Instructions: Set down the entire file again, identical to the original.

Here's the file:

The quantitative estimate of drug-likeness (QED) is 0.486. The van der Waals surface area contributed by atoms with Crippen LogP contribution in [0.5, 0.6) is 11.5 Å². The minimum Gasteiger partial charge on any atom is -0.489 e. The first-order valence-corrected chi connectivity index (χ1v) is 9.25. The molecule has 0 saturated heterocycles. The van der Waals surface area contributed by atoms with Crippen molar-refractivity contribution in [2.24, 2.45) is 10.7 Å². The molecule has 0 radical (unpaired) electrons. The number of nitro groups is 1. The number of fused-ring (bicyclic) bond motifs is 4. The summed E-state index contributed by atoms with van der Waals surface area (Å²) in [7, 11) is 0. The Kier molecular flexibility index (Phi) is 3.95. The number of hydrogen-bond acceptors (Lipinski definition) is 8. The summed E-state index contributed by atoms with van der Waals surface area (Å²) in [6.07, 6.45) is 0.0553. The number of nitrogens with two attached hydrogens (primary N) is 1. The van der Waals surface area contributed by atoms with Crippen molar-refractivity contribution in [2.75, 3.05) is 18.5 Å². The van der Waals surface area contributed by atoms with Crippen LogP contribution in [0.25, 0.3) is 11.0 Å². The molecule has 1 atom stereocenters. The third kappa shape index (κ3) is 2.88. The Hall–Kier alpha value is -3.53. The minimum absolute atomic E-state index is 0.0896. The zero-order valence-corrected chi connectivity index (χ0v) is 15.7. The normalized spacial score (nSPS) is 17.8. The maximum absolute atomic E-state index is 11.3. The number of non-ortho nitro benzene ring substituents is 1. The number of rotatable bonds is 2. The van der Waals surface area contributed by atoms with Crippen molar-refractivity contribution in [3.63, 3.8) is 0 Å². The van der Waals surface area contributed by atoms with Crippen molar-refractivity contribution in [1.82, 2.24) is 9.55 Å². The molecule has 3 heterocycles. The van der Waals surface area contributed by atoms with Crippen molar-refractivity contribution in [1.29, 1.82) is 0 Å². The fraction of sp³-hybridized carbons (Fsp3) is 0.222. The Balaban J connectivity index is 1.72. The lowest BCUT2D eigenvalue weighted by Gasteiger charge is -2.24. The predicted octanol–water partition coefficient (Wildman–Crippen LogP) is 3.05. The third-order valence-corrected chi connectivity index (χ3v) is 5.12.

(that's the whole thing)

The quantitative estimate of drug-likeness (QED) is 0.486. The van der Waals surface area contributed by atoms with Crippen LogP contribution in [0.5, 0.6) is 11.5 Å². The minimum Gasteiger partial charge on any atom is -0.489 e. The first-order valence-corrected chi connectivity index (χ1v) is 9.25. The molecule has 0 saturated heterocycles. The van der Waals surface area contributed by atoms with Crippen molar-refractivity contribution in [2.24, 2.45) is 10.7 Å². The molecule has 0 radical (unpaired) electrons. The number of nitro groups is 1. The number of fused-ring (bicyclic) bond motifs is 4. The summed E-state index contributed by atoms with van der Waals surface area (Å²) in [7, 11) is 0. The Kier molecular flexibility index (Phi) is 3.95. The number of hydrogen-bond acceptors (Lipinski definition) is 8. The summed E-state index contributed by atoms with van der Waals surface area (Å²) in [6.07, 6.45) is 0.0553. The number of nitrogens with two attached hydrogens (primary N) is 1. The van der Waals surface area contributed by atoms with Crippen molar-refractivity contribution in [2.75, 3.05) is 18.5 Å². The van der Waals surface area contributed by atoms with Crippen LogP contribution in [0.25, 0.3) is 11.0 Å². The molecule has 1 atom stereocenters. The third kappa shape index (κ3) is 2.88. The Hall–Kier alpha value is -3.53. The minimum absolute atomic E-state index is 0.0896. The zero-order valence-corrected chi connectivity index (χ0v) is 15.7. The normalized spacial score (nSPS) is 17.8. The maximum absolute atomic E-state index is 11.3. The number of non-ortho nitro benzene ring substituents is 1. The number of rotatable bonds is 2. The van der Waals surface area contributed by atoms with Crippen molar-refractivity contribution in [3.63, 3.8) is 0 Å². The van der Waals surface area contributed by atoms with Crippen molar-refractivity contribution in [1.82, 2.24) is 9.55 Å². The molecule has 3 heterocycles. The van der Waals surface area contributed by atoms with Crippen molar-refractivity contribution in [1.29, 1.82) is 0 Å². The fraction of sp³-hybridized carbons (Fsp3) is 0.222. The Balaban J connectivity index is 1.72. The lowest BCUT2D eigenvalue weighted by Gasteiger charge is -2.24. The predicted octanol–water partition coefficient (Wildman–Crippen LogP) is 3.05. The third-order valence-corrected chi connectivity index (χ3v) is 5.12.